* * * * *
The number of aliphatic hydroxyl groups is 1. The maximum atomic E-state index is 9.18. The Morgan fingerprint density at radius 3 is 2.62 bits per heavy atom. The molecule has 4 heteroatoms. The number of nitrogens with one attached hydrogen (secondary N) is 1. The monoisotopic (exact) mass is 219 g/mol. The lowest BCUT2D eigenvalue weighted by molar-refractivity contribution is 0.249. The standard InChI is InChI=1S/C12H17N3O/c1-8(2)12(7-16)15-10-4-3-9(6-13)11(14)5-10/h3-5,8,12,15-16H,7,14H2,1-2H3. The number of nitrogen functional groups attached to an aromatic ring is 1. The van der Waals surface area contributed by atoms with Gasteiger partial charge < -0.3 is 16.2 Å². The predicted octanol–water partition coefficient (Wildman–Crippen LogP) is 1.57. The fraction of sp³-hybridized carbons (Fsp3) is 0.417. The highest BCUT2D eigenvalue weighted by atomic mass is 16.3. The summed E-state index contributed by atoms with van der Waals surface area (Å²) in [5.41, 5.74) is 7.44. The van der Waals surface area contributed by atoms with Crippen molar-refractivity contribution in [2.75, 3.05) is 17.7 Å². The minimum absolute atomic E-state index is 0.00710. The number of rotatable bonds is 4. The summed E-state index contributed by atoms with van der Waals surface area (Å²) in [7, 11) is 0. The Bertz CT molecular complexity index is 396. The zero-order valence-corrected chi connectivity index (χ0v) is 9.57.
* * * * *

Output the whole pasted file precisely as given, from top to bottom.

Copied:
The number of aliphatic hydroxyl groups is 1. The maximum atomic E-state index is 9.18. The Morgan fingerprint density at radius 3 is 2.62 bits per heavy atom. The molecule has 4 heteroatoms. The number of nitrogens with one attached hydrogen (secondary N) is 1. The monoisotopic (exact) mass is 219 g/mol. The lowest BCUT2D eigenvalue weighted by molar-refractivity contribution is 0.249. The standard InChI is InChI=1S/C12H17N3O/c1-8(2)12(7-16)15-10-4-3-9(6-13)11(14)5-10/h3-5,8,12,15-16H,7,14H2,1-2H3. The number of nitrogen functional groups attached to an aromatic ring is 1. The van der Waals surface area contributed by atoms with Gasteiger partial charge < -0.3 is 16.2 Å². The predicted octanol–water partition coefficient (Wildman–Crippen LogP) is 1.57. The fraction of sp³-hybridized carbons (Fsp3) is 0.417. The highest BCUT2D eigenvalue weighted by atomic mass is 16.3. The summed E-state index contributed by atoms with van der Waals surface area (Å²) in [5.41, 5.74) is 7.44. The van der Waals surface area contributed by atoms with Crippen molar-refractivity contribution in [2.75, 3.05) is 17.7 Å². The minimum absolute atomic E-state index is 0.00710. The number of rotatable bonds is 4. The summed E-state index contributed by atoms with van der Waals surface area (Å²) in [7, 11) is 0. The Bertz CT molecular complexity index is 396. The zero-order valence-corrected chi connectivity index (χ0v) is 9.57.